marthawickett@saobserver.net
Like us on Facebook and follow us on Twitter

CancerSalmon Arm

Get local stories you won't find anywhere else right to your inbox.
Sign up here

Just Posted

Interior Health reported 79 new cases of COVID-19 and two new death in the region Friday, Jan. 22, 2021. (Ben Hohenstatt/Juneau Empire)
79 new COVID-19 cases, two deaths reported in Interior Health

Both of Friday’s deaths were both recorded at long-term care homes

Nelson Police responded to 802 calls last year they say had an element of mental health. File photo
Nelson Police: 802 mental-health related calls in 2020

That accounts for 12 per cent of total calls for service

Several large trees came down in the recent windstorm and destroyed a part of the building that houses Camp Koolaree’s showers and boy’s washroom. The camp has served generations of Kootenay families since 1931 as the Nelson area’s longest running children’s summer camp. Photo: Submitted
Camp Koolaree’s wash house destroyed by January windstorms

The camp is in need of donations to make repairs

Kootenay-Columbia MP Rob Morrison speaks during Question Period in the House of Commons. File photo.
MP Morrison calls Keystone XL permit cancellation ‘devastating news’

Kootenay-Columbia MP reacts to the Conservative Party’s removal of a controversial Ontario MP

Toronto Public Health nurse Lalaine Agarin sets up for mass vaccination clinic in Toronto, Jan. 17, 2021. B.C. is set to to begin its large-scale immunization program for the general public starting in April. THE CANADIAN PRESS/Frank Gunn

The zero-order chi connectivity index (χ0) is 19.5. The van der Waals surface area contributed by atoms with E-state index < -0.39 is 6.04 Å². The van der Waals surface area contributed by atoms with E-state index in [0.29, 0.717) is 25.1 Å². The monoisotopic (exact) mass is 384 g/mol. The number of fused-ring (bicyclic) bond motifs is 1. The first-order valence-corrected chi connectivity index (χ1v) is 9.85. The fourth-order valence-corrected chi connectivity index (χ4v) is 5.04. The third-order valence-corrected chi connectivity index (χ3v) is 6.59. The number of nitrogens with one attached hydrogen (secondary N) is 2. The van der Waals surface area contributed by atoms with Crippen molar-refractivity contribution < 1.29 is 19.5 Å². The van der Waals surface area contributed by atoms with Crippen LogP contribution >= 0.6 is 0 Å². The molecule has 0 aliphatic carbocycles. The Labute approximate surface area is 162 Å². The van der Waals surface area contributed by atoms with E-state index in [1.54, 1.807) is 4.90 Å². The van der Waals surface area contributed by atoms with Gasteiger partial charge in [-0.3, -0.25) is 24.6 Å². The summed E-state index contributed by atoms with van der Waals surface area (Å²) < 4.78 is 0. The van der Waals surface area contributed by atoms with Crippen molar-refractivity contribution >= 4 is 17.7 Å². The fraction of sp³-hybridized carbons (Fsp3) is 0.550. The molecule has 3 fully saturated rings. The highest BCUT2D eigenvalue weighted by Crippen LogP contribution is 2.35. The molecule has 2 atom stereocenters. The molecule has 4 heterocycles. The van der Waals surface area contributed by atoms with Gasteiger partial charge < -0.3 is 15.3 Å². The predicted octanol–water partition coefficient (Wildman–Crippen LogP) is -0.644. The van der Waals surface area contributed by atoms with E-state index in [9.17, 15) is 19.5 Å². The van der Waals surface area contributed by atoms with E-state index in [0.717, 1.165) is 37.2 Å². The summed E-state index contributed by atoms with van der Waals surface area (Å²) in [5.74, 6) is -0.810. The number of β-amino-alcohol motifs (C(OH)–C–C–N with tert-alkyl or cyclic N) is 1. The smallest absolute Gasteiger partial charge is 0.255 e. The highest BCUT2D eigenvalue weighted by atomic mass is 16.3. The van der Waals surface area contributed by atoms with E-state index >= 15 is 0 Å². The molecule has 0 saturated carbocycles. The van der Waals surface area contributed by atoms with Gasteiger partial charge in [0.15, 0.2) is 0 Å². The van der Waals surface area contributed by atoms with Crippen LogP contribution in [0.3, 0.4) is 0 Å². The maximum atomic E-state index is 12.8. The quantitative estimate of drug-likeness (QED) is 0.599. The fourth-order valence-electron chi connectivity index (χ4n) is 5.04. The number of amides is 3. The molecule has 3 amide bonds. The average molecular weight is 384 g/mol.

B.C.’s COVID-19 mass vaccinations expected to start in April

Clinics to immunize four million people by September

Sunnybank in Oliver. (Google Maps)
Sunnybank long-term care in Oliver reports third COVID-19 death

The facility currently has an outbreak with 35 cases attached to it

Cannabis bought in British Columbia (Ashley Wadhwani/Black Press Media)
Is it time to start thinking about greener ways to package cannabis?

Packaging suppliers are still figuring eco-friendly and affordable packaging options that fit the mandates of Cannabis Regulations

Chief Public Health Officer Theresa Tam speaks during a daily briefing in Ottawa. (THE CANADIAN PRESS/Adrian Wyld)
31 cases of COVID-19 variants detected in Canada: Health officials

Dr. Theresa Tam made announces 13 more variant COVID-19 cases in Canada

Royal Inland Hospital in Kamloops. (Dave Eagles/Kamloops This Week file photo)
COVID-19 outbreak declared at Kamloops’ Royal Inland Hospital surgical unit

Despite 6 South being a surgical unit, RIH said surgeries are continuing at the hospital

Daily COVID-19 cases reported to each B.C. health region, to Jan. 20, 2021. Island Health in blue, Northern Health green, Interior Health orange, Vancouver Coastal in red and Fraser Health in purple. (B.C. Centre for Disease Control)
B.C.’s COVID-19 infection rate stays stable with 508 cases Friday

Vaccine delivered to more than 110,000 high-risk people

Volunteer firefighters from Grand Forks Fire/Rescue head towards the scene of fatal car crash near Gibbs Creek Road, below Highway 3, Thursday evening, Jan. 21. Photo: Laurie Tritschler
Motorist dies in Highway 3 crash west of Grand Forks

City first responders were called to the scene Thursday evening, Jan. 21

Vancouver Giants defenceman Bowen Byram could be playing for Colorado when the NHL resumes play. (Rik Fedyck/file)
Cranbrook product Bowen Byram makes NHL debut with Avalanche

Highly touted prospect marks first pro game following World Junior tournament in Alberta

The District of Saanich’s communications team decided to take part in a viral trend on Thursday and photoshopped U.S. Senator Bernie Sanders into a staff meeting photo. (District of Saanich/Twitter)
Bernie Sanders makes guest appearance municipal staff meeting in B.C.

Vancouver Island firefighters jump on viral trend of photoshopped U.S. senator

Most Read